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Handwashing: The Key to Good Health!

Hip, Hip, Hooray! October 15th is Global Handwashing Day! On October 15, 2008, the first Global Handwashing Day took place when over 120 million children around the world washed their hands in more than 70 countries.

The Global Public-Private Partnership for Handwashing Exit disclaimer founded this beneficial day to encourage schools, teachers, and families to get involved. For eight years, community and national leaders have used Global Handwashing Day to spread the word about handwashing, build sinks and tippy taps, and demonstrate the simplicity and value of clean hands.

Row of hands washing at faucetsHandwashing with soap could prevent a third of the cases of diarrhea in young children according to the Centers for Disease Control and Prevention (CDC). Handwashing is the most economical, yet often forgotten, way to prevent cross-contamination (a transfer of harmful bacteria to food from other foods, cutting boards, and utensils). Also, if you touch food with dirty hands, germs could spread, grow, and cause food poisoning.

The USDA Food Safety and Inspection Service has tips to make sure that you and your family are properly washing your hands. Cleanliness is a major factor in preventing foodborne illness. It is essential to lather and scrub your hands with warm water and soap for 20 seconds (Need a timer? Hum the "Happy Birthday" song from beginning to end twice). Lathering and scrubbing hands with soap creates friction, which helps lift dirt, grease, and microbes from skin. Microbes are present on all surfaces of the hand, often in particularly high concentration under the nails, so the entire hand should be scrubbed.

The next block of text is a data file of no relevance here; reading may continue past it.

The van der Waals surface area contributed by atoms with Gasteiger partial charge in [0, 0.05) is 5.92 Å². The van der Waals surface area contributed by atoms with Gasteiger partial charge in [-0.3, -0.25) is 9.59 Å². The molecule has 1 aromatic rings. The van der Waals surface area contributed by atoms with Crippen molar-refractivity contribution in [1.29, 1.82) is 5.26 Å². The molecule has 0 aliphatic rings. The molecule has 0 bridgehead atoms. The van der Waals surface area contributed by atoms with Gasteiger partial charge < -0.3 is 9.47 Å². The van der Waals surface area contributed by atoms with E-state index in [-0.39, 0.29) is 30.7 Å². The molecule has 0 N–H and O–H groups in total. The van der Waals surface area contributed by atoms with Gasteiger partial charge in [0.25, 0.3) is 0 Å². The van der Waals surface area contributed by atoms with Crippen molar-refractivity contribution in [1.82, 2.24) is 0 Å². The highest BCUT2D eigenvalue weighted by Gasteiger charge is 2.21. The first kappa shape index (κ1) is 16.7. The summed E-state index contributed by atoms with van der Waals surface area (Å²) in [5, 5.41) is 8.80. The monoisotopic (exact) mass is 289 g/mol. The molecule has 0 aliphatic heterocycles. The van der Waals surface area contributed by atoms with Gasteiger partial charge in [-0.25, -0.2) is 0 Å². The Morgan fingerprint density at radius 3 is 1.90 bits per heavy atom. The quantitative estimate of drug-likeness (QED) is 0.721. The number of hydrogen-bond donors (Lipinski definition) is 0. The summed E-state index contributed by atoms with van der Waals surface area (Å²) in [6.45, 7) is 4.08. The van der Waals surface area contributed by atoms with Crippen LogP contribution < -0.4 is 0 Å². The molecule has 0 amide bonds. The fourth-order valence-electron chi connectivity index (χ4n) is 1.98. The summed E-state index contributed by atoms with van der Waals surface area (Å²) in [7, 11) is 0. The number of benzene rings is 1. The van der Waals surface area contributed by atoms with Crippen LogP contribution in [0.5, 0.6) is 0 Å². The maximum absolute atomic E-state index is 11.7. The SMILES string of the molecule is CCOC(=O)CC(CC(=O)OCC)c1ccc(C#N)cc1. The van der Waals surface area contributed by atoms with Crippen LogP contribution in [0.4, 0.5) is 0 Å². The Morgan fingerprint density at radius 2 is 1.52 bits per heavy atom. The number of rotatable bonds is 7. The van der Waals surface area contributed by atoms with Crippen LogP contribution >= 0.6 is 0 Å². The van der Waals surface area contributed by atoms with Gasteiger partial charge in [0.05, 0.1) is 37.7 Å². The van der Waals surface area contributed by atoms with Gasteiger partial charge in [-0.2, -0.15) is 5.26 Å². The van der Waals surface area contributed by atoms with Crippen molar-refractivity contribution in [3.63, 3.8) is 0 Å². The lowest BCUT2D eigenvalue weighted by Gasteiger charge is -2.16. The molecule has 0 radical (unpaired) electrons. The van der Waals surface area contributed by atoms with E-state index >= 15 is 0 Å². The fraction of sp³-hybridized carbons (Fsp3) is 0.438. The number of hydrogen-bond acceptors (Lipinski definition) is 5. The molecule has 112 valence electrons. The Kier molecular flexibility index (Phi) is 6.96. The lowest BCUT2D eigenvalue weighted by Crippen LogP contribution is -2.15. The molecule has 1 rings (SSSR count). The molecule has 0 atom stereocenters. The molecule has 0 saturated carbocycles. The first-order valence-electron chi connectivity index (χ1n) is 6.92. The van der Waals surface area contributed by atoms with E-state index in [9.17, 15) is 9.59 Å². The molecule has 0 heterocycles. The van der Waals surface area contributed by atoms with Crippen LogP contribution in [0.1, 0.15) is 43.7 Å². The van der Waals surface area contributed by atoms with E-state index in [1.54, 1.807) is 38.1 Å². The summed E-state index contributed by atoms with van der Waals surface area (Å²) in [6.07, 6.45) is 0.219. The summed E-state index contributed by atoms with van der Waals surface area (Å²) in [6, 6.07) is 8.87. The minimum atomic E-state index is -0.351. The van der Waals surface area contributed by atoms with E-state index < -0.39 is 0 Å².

Here are some great opportunities to show off your great handwashing skills:

  • Before and after handling food,
  • Before and after treating a cut or wound,
  • After using the bathroom,
  • After changing a diaper,
  • After handling pets,
  • After handling pet waste, pet food, or pet treats,
  • After touching garbage,
  • After tending to a sick person,
  • After blowing your nose, coughing, or sneezing, and
  • After handling uncooked eggs or raw meat, poultry, or fish and their juices

When soap and water are unavailable, a hand sanitizer that contains at least 60% alcohol is a second choice. Although hand sanitizer is an acceptable alternative, it does not always remove or inactivate certain kinds of germs, especially if hands are dirty or greasy, so use soap and water as a first choice. Most people do not use sanitizer properly. Whether they are not using a large enough amount or wiping it off before it can dry, the improper use of hand sanitizer defeats its purpose. To know how to properly use hand sanitizer, refer to the World Health Organization’s How to Handrub Exit disclaimer poster for instructions on how to effectively remove bacteria with alcohol-based hand sanitizer.

Be a part of this great day by continuing to keep your hands clean from bacteria and tell a friend to do the same!

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Posted in: Bacteria/Virus | SafetyTagged: Food Safety | illness